Wednesday, October 08, 2008
That’s not surprising to Craig Balding.
“With any new technology, it’s easy for people to get excited about the risk,” he says. But Balding, a security practioner with a Fortune 500 company, blogger, and co-author of Maximum Security: A Hacker's Guide to Protecting Your Internet Site and Network, believes there are also security benefits to cloud computing.
Most significant is the centralization of data, he says. “Large corporations have a problem with asset protection,” Balding says. That’s because there can be instances of the data in a number of places, including employee laptops.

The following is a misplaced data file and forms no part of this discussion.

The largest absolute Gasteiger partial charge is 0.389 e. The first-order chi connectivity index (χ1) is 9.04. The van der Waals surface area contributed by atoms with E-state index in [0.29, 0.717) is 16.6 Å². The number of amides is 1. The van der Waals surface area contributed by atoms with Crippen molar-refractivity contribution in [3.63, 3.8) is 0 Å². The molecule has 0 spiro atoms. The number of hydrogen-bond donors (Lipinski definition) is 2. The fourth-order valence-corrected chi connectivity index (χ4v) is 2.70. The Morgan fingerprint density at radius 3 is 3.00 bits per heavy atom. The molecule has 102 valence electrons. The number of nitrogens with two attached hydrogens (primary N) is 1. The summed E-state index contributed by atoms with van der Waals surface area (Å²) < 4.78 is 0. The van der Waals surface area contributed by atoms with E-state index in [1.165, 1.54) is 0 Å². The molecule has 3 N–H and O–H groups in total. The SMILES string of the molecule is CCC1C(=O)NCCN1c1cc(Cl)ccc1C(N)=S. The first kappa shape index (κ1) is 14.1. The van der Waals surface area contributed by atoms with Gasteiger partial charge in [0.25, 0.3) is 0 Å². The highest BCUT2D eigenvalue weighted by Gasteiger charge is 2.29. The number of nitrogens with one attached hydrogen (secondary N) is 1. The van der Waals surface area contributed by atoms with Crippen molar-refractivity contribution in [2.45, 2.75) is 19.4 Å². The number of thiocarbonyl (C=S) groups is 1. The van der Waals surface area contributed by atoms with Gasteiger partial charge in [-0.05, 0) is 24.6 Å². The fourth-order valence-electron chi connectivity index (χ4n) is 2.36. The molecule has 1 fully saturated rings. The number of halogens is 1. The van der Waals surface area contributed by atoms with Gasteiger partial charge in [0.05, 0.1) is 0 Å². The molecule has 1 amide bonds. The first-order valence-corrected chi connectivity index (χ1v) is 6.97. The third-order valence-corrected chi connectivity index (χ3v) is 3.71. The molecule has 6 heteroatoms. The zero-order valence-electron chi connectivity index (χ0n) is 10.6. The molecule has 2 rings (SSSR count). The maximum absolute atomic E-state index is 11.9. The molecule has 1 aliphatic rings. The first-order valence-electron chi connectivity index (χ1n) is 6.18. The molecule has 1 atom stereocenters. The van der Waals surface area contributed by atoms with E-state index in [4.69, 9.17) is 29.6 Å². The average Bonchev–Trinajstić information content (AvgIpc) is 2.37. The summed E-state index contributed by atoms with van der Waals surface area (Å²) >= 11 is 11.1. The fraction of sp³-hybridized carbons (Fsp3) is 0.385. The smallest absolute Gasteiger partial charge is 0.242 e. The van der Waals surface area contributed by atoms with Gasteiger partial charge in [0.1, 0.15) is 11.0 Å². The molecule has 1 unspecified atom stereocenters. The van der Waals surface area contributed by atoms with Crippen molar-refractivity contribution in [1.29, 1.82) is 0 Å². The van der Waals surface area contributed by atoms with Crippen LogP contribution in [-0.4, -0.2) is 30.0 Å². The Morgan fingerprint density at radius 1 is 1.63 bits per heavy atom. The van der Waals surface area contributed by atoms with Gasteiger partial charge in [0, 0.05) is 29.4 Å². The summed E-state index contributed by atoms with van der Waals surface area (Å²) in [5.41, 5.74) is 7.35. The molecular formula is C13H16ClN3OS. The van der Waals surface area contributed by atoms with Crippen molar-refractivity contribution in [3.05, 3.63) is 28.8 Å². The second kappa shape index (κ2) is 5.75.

“People with thick clients are bound to download files,” he says. And all too often, those thick-client laptops hold unencrypted data.
“If you combine cloud computing with thin clients,” which only hold small amounts of data in cache, there is less physical exposure to data leakage.
“I think the cloud providers have got an argument there,” Balding says.